Evidence of cancer therapy-induced chronic inflammation in the ovary across multiple species: A potential cause of persistent tissue damage and follicle depletion

Yongrui Du, Zaira Carranza, Yi Luan, Kathleen Busman-Sahay, Shally Wolf, Shawn P. Campbell, So Youn Kim, Tanja Pejovic, Jacob D. Estes, Mary Zelinski, Jing Xu

Research output: Contribution to journalArticlepeer-review

3 Scopus citations


Chemotherapy and radiation treatments are known for deleterious effects on the ovary, which can result in prolonged recovery time before ovarian function resumes, including follicular growth after completion of these therapies. To better understand the protracted ovarian dysfunctions after chemotherapy and radiotherapy, we designed a comprehensive study to investigate the underlying mechanisms involved in chronic ovarian damage that prevent follicular development and/or to induce persistent follicle loss. Blood and ovarian samples were collected from reproductive age women, rhesus macaques, and mice after completion of chemotherapy and/or radiotherapy and from age-matched patients and animals without chemotherapy agent or radiation exposure to serve as controls. Serum levels of anti-Müllerian hormone and proinflammatory cytokines, monocyte chemoattractant protein 1 and IL6, were measured. Ovarian tissue was assessed for histopathology and inflammatory cell infiltration, e.g., macrophages and neutrophils, by immuohistochemistry. Serum anti-Müllerian hormone concentrations were lower, whereas proinflammatory cytokine concentrations were higher, in patients and rhesus macaques at ~1 year post-chemotherapy agent and/or radiation exposure compared with controls. The number of primordial follicles reduced in the mouse ovary > 5 weeks after a single injection of cyclophosphamide. Macrophage infiltration was observed in the ovarian cortex of humans and animals. These data suggest that chronic inflammation induced by chemotherapy agents and/or radiation treatment may be associated with persistent ovarian tissue damage, follicle depletion, and functional decline. Interventions that dampen the overactivated inflammatory response may further protect the ovary after completion of chemotherapy and radiotherapy to maintain follicle viability and support continued follicular development in female patients.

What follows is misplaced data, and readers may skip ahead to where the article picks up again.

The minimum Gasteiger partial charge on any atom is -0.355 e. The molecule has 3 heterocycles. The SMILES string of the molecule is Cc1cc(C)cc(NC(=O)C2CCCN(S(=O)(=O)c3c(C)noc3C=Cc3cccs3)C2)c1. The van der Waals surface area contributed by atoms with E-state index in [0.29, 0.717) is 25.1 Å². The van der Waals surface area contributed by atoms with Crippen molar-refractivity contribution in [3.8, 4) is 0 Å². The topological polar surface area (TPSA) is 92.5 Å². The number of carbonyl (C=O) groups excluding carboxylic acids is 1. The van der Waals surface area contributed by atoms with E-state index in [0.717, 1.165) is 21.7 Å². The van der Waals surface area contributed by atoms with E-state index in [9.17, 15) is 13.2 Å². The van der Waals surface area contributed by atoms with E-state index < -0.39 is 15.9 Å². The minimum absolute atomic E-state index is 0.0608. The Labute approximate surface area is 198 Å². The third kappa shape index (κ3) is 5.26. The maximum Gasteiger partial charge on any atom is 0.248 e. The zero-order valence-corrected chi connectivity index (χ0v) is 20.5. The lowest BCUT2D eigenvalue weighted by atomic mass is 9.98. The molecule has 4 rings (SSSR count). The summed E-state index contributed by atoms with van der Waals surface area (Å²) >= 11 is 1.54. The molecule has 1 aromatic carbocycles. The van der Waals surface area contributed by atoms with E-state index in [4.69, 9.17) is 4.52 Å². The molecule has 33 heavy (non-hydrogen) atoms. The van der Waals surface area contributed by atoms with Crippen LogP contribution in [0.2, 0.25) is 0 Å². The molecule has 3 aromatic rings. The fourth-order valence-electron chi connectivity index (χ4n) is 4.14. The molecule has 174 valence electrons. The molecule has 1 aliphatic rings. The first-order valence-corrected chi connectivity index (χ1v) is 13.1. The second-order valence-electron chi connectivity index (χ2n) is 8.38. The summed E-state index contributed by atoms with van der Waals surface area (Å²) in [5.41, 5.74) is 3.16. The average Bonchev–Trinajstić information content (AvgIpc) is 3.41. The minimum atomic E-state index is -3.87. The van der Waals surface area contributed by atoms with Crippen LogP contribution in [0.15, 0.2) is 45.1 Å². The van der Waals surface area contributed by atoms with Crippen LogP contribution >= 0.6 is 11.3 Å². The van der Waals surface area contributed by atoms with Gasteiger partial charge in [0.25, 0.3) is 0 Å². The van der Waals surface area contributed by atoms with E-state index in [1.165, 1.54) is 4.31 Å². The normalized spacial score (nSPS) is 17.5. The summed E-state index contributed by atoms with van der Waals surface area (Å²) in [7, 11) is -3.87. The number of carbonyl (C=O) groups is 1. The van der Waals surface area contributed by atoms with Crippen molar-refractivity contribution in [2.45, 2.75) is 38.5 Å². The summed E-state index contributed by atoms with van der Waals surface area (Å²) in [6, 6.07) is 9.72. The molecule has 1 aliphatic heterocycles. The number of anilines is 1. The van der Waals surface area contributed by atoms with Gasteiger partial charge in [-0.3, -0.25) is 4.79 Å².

Original languageEnglish (US)
Article number103491
JournalJournal of Reproductive Immunology
StatePublished - Mar 2022


  • Chemotherapy
  • Follicle depletion
  • Inflammation
  • Ovarian damage
  • Radiotherapy

ASJC Scopus subject areas

  • Immunology and Allergy
  • Immunology
  • Reproductive Medicine
  • Obstetrics and Gynecology


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